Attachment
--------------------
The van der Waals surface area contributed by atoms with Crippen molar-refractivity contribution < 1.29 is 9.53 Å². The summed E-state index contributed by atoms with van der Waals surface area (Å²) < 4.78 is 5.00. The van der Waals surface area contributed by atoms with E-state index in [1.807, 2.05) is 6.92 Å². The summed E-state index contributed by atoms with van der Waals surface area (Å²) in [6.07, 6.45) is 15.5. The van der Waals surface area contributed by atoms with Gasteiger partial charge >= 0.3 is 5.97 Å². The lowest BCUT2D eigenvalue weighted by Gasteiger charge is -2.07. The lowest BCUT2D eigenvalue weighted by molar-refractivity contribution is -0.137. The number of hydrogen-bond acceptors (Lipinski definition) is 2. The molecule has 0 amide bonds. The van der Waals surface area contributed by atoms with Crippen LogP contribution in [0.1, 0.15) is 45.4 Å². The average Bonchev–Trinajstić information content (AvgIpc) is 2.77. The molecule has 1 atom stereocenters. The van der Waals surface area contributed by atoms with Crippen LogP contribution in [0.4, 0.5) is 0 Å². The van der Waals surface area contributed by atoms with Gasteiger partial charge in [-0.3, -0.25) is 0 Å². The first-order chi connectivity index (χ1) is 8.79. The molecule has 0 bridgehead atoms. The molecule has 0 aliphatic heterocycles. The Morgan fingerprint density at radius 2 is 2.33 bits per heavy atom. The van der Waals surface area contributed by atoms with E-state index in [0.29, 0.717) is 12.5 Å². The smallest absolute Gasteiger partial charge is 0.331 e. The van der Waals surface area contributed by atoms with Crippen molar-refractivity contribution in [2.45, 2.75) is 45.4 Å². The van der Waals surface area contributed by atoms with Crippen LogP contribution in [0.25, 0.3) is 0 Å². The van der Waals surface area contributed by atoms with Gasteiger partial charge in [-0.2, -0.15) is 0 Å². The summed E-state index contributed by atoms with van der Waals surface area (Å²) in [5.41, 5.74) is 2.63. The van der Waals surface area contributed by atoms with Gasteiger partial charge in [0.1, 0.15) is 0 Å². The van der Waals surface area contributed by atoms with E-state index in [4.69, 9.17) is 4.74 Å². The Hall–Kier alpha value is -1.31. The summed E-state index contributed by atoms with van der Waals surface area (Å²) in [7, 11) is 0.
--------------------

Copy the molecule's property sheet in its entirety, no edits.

The van der Waals surface area contributed by atoms with Crippen molar-refractivity contribution < 1.29 is 9.53 Å². The summed E-state index contributed by atoms with van der Waals surface area (Å²) < 4.78 is 5.00. The van der Waals surface area contributed by atoms with E-state index in [1.807, 2.05) is 6.92 Å². The summed E-state index contributed by atoms with van der Waals surface area (Å²) in [6.07, 6.45) is 15.5. The van der Waals surface area contributed by atoms with Gasteiger partial charge >= 0.3 is 5.97 Å². The lowest BCUT2D eigenvalue weighted by Gasteiger charge is -2.07. The lowest BCUT2D eigenvalue weighted by molar-refractivity contribution is -0.137. The number of hydrogen-bond acceptors (Lipinski definition) is 2. The molecule has 0 amide bonds. The van der Waals surface area contributed by atoms with Crippen LogP contribution in [0.1, 0.15) is 45.4 Å². The average Bonchev–Trinajstić information content (AvgIpc) is 2.77. The molecule has 1 atom stereocenters. The van der Waals surface area contributed by atoms with Crippen LogP contribution in [0.4, 0.5) is 0 Å². The van der Waals surface area contributed by atoms with Gasteiger partial charge in [-0.3, -0.25) is 0 Å². The first-order chi connectivity index (χ1) is 8.79. The molecule has 0 bridgehead atoms. The molecule has 0 aliphatic heterocycles. The Morgan fingerprint density at radius 2 is 2.33 bits per heavy atom. The van der Waals surface area contributed by atoms with E-state index in [0.29, 0.717) is 12.5 Å². The smallest absolute Gasteiger partial charge is 0.331 e. The van der Waals surface area contributed by atoms with Crippen molar-refractivity contribution in [2.45, 2.75) is 45.4 Å². The van der Waals surface area contributed by atoms with Crippen LogP contribution in [0.25, 0.3) is 0 Å². The van der Waals surface area contributed by atoms with Gasteiger partial charge in [-0.2, -0.15) is 0 Å². The summed E-state index contributed by atoms with van der Waals surface area (Å²) in [5.41, 5.74) is 2.63. The van der Waals surface area contributed by atoms with Gasteiger partial charge in [0.1, 0.15) is 0 Å². The van der Waals surface area contributed by atoms with E-state index in [4.69, 9.17) is 4.74 Å². The Hall–Kier alpha value is -1.31. The summed E-state index contributed by atoms with van der Waals surface area (Å²) in [7, 11) is 0.